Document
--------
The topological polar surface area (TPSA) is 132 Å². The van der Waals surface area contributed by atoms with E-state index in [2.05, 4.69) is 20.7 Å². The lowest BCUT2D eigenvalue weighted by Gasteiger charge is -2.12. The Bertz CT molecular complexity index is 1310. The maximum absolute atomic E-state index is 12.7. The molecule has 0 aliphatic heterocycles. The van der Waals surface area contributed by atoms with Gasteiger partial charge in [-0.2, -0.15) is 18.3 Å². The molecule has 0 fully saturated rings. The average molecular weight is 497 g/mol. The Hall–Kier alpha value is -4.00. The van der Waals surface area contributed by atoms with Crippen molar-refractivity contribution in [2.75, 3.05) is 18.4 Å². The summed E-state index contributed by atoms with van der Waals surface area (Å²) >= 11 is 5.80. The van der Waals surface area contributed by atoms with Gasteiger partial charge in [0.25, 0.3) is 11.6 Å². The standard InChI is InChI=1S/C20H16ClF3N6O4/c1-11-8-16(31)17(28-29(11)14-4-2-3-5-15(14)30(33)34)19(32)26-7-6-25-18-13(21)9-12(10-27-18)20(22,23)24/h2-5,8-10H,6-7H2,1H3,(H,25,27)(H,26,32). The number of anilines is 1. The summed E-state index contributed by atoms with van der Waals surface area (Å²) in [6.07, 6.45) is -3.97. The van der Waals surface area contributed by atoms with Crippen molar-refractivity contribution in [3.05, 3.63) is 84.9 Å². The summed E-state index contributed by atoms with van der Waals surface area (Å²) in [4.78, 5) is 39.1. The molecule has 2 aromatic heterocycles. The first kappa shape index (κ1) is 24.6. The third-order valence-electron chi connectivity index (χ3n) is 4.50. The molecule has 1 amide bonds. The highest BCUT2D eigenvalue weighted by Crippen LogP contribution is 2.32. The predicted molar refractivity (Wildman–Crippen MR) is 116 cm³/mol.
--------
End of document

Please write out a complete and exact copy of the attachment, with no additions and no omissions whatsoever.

The topological polar surface area (TPSA) is 132 Å². The van der Waals surface area contributed by atoms with E-state index in [2.05, 4.69) is 20.7 Å². The lowest BCUT2D eigenvalue weighted by Gasteiger charge is -2.12. The Bertz CT molecular complexity index is 1310. The maximum absolute atomic E-state index is 12.7. The molecule has 0 aliphatic heterocycles. The van der Waals surface area contributed by atoms with Gasteiger partial charge in [-0.2, -0.15) is 18.3 Å². The molecule has 0 fully saturated rings. The average molecular weight is 497 g/mol. The Hall–Kier alpha value is -4.00. The van der Waals surface area contributed by atoms with Crippen molar-refractivity contribution in [2.75, 3.05) is 18.4 Å². The summed E-state index contributed by atoms with van der Waals surface area (Å²) >= 11 is 5.80. The van der Waals surface area contributed by atoms with Gasteiger partial charge in [0.25, 0.3) is 11.6 Å². The standard InChI is InChI=1S/C20H16ClF3N6O4/c1-11-8-16(31)17(28-29(11)14-4-2-3-5-15(14)30(33)34)19(32)26-7-6-25-18-13(21)9-12(10-27-18)20(22,23)24/h2-5,8-10H,6-7H2,1H3,(H,25,27)(H,26,32). The number of anilines is 1. The summed E-state index contributed by atoms with van der Waals surface area (Å²) in [6.07, 6.45) is -3.97. The van der Waals surface area contributed by atoms with Crippen molar-refractivity contribution in [3.05, 3.63) is 84.9 Å². The summed E-state index contributed by atoms with van der Waals surface area (Å²) in [4.78, 5) is 39.1. The molecule has 2 aromatic heterocycles. The first kappa shape index (κ1) is 24.6. The third-order valence-electron chi connectivity index (χ3n) is 4.50. The molecule has 1 amide bonds. The highest BCUT2D eigenvalue weighted by Crippen LogP contribution is 2.32. The predicted molar refractivity (Wildman–Crippen MR) is 116 cm³/mol.